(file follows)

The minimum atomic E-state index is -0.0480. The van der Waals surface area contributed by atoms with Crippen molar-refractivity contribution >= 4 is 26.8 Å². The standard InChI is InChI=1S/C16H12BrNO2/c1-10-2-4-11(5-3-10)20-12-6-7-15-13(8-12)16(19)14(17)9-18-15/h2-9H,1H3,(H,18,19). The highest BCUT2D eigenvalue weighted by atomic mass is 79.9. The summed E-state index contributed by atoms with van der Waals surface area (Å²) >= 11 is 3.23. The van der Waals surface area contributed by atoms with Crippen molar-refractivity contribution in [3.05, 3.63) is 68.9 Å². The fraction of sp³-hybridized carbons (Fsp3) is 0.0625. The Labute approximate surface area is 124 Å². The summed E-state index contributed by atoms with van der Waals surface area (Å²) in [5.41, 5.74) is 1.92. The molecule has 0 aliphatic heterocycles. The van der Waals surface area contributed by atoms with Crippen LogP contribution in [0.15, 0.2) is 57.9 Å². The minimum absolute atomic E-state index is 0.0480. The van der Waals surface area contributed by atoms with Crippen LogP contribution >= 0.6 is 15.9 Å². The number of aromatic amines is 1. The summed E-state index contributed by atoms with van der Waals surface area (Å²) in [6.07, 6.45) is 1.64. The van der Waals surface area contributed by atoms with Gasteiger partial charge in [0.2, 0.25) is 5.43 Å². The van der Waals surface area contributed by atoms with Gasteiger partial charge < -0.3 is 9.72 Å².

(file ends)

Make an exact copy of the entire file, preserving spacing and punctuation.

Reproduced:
The minimum atomic E-state index is -0.0480. The van der Waals surface area contributed by atoms with Crippen molar-refractivity contribution >= 4 is 26.8 Å². The standard InChI is InChI=1S/C16H12BrNO2/c1-10-2-4-11(5-3-10)20-12-6-7-15-13(8-12)16(19)14(17)9-18-15/h2-9H,1H3,(H,18,19). The highest BCUT2D eigenvalue weighted by atomic mass is 79.9. The summed E-state index contributed by atoms with van der Waals surface area (Å²) >= 11 is 3.23. The van der Waals surface area contributed by atoms with Crippen molar-refractivity contribution in [3.05, 3.63) is 68.9 Å². The fraction of sp³-hybridized carbons (Fsp3) is 0.0625. The Labute approximate surface area is 124 Å². The summed E-state index contributed by atoms with van der Waals surface area (Å²) in [5.41, 5.74) is 1.92. The molecule has 0 aliphatic heterocycles. The van der Waals surface area contributed by atoms with Crippen LogP contribution in [0.15, 0.2) is 57.9 Å². The minimum absolute atomic E-state index is 0.0480. The van der Waals surface area contributed by atoms with Crippen LogP contribution >= 0.6 is 15.9 Å². The number of aromatic amines is 1. The summed E-state index contributed by atoms with van der Waals surface area (Å²) in [6.07, 6.45) is 1.64. The van der Waals surface area contributed by atoms with Gasteiger partial charge in [0.2, 0.25) is 5.43 Å². The van der Waals surface area contributed by atoms with Gasteiger partial charge < -0.3 is 9.72 Å².